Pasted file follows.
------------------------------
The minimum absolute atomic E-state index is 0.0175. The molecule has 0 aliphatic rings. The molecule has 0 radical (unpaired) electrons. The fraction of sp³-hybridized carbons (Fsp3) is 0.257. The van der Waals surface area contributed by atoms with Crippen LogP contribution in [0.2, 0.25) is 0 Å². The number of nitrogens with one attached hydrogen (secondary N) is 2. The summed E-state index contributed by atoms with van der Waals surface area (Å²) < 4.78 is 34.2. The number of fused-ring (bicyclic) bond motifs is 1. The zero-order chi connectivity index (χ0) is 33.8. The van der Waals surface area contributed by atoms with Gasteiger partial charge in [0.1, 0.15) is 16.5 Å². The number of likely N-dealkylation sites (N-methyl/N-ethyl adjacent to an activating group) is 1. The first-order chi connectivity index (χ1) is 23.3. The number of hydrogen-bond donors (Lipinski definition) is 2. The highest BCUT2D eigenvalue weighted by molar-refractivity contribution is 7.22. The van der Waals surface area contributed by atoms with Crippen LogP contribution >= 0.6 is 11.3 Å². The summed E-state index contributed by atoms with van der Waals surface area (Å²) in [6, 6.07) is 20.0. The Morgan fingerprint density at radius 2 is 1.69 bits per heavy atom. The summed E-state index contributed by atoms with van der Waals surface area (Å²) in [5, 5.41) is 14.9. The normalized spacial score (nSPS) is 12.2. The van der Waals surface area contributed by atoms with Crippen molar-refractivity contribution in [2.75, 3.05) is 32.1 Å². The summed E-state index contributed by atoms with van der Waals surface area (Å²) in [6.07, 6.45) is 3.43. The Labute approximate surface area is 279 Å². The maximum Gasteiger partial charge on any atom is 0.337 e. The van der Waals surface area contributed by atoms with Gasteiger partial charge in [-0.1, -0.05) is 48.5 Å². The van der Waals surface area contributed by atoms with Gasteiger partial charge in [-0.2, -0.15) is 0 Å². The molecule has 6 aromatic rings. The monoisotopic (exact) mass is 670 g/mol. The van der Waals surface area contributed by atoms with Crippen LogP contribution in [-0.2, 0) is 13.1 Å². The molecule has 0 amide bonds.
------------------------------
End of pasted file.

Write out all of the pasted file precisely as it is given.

The minimum absolute atomic E-state index is 0.0175. The molecule has 0 aliphatic rings. The molecule has 0 radical (unpaired) electrons. The fraction of sp³-hybridized carbons (Fsp3) is 0.257. The van der Waals surface area contributed by atoms with Crippen LogP contribution in [0.2, 0.25) is 0 Å². The number of nitrogens with one attached hydrogen (secondary N) is 2. The summed E-state index contributed by atoms with van der Waals surface area (Å²) < 4.78 is 34.2. The number of fused-ring (bicyclic) bond motifs is 1. The zero-order chi connectivity index (χ0) is 33.8. The van der Waals surface area contributed by atoms with Gasteiger partial charge in [0.1, 0.15) is 16.5 Å². The number of likely N-dealkylation sites (N-methyl/N-ethyl adjacent to an activating group) is 1. The first-order chi connectivity index (χ1) is 23.3. The number of hydrogen-bond donors (Lipinski definition) is 2. The highest BCUT2D eigenvalue weighted by molar-refractivity contribution is 7.22. The van der Waals surface area contributed by atoms with Crippen LogP contribution >= 0.6 is 11.3 Å². The summed E-state index contributed by atoms with van der Waals surface area (Å²) in [6, 6.07) is 20.0. The Morgan fingerprint density at radius 2 is 1.69 bits per heavy atom. The summed E-state index contributed by atoms with van der Waals surface area (Å²) in [5, 5.41) is 14.9. The normalized spacial score (nSPS) is 12.2. The van der Waals surface area contributed by atoms with Crippen molar-refractivity contribution in [2.75, 3.05) is 32.1 Å². The summed E-state index contributed by atoms with van der Waals surface area (Å²) in [6.07, 6.45) is 3.43. The Labute approximate surface area is 279 Å². The maximum Gasteiger partial charge on any atom is 0.337 e. The van der Waals surface area contributed by atoms with Gasteiger partial charge in [-0.1, -0.05) is 48.5 Å². The van der Waals surface area contributed by atoms with Gasteiger partial charge in [-0.2, -0.15) is 0 Å². The molecule has 6 aromatic rings. The monoisotopic (exact) mass is 670 g/mol. The van der Waals surface area contributed by atoms with Crippen LogP contribution in [-0.2, 0) is 13.1 Å². The molecule has 0 amide bonds.